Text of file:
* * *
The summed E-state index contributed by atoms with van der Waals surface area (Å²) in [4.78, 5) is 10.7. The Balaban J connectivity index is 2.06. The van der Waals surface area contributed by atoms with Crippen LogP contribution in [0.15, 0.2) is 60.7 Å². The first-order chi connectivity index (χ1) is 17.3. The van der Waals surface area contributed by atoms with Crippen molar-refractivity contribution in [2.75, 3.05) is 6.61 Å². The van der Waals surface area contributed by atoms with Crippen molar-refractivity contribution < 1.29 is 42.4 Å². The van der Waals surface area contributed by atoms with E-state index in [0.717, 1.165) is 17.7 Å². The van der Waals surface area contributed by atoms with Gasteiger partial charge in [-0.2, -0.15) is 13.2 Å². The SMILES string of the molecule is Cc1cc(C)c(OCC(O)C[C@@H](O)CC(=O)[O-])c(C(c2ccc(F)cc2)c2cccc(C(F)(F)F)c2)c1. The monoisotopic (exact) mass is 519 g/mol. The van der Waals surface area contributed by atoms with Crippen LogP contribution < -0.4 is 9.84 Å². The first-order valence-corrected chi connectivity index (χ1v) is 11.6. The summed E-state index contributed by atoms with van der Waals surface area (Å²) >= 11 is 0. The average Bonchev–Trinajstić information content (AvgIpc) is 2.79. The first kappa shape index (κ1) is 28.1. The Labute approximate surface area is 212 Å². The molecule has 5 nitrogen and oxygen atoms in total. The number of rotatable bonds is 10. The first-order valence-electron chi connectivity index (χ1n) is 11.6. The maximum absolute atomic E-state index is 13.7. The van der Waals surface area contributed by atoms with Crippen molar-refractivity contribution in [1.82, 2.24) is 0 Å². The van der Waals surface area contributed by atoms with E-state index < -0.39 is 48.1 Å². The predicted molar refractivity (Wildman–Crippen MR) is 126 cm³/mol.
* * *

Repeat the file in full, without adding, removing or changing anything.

The summed E-state index contributed by atoms with van der Waals surface area (Å²) in [4.78, 5) is 10.7. The Balaban J connectivity index is 2.06. The van der Waals surface area contributed by atoms with Crippen LogP contribution in [0.15, 0.2) is 60.7 Å². The first-order chi connectivity index (χ1) is 17.3. The van der Waals surface area contributed by atoms with Crippen molar-refractivity contribution in [2.75, 3.05) is 6.61 Å². The van der Waals surface area contributed by atoms with Crippen molar-refractivity contribution < 1.29 is 42.4 Å². The van der Waals surface area contributed by atoms with E-state index in [0.717, 1.165) is 17.7 Å². The van der Waals surface area contributed by atoms with Gasteiger partial charge in [-0.2, -0.15) is 13.2 Å². The SMILES string of the molecule is Cc1cc(C)c(OCC(O)C[C@@H](O)CC(=O)[O-])c(C(c2ccc(F)cc2)c2cccc(C(F)(F)F)c2)c1. The monoisotopic (exact) mass is 519 g/mol. The van der Waals surface area contributed by atoms with Crippen LogP contribution < -0.4 is 9.84 Å². The first-order valence-corrected chi connectivity index (χ1v) is 11.6. The summed E-state index contributed by atoms with van der Waals surface area (Å²) >= 11 is 0. The average Bonchev–Trinajstić information content (AvgIpc) is 2.79. The first kappa shape index (κ1) is 28.1. The Labute approximate surface area is 212 Å². The molecule has 5 nitrogen and oxygen atoms in total. The number of rotatable bonds is 10. The first-order valence-electron chi connectivity index (χ1n) is 11.6. The maximum absolute atomic E-state index is 13.7. The van der Waals surface area contributed by atoms with Crippen molar-refractivity contribution in [1.82, 2.24) is 0 Å². The van der Waals surface area contributed by atoms with E-state index < -0.39 is 48.1 Å². The predicted molar refractivity (Wildman–Crippen MR) is 126 cm³/mol.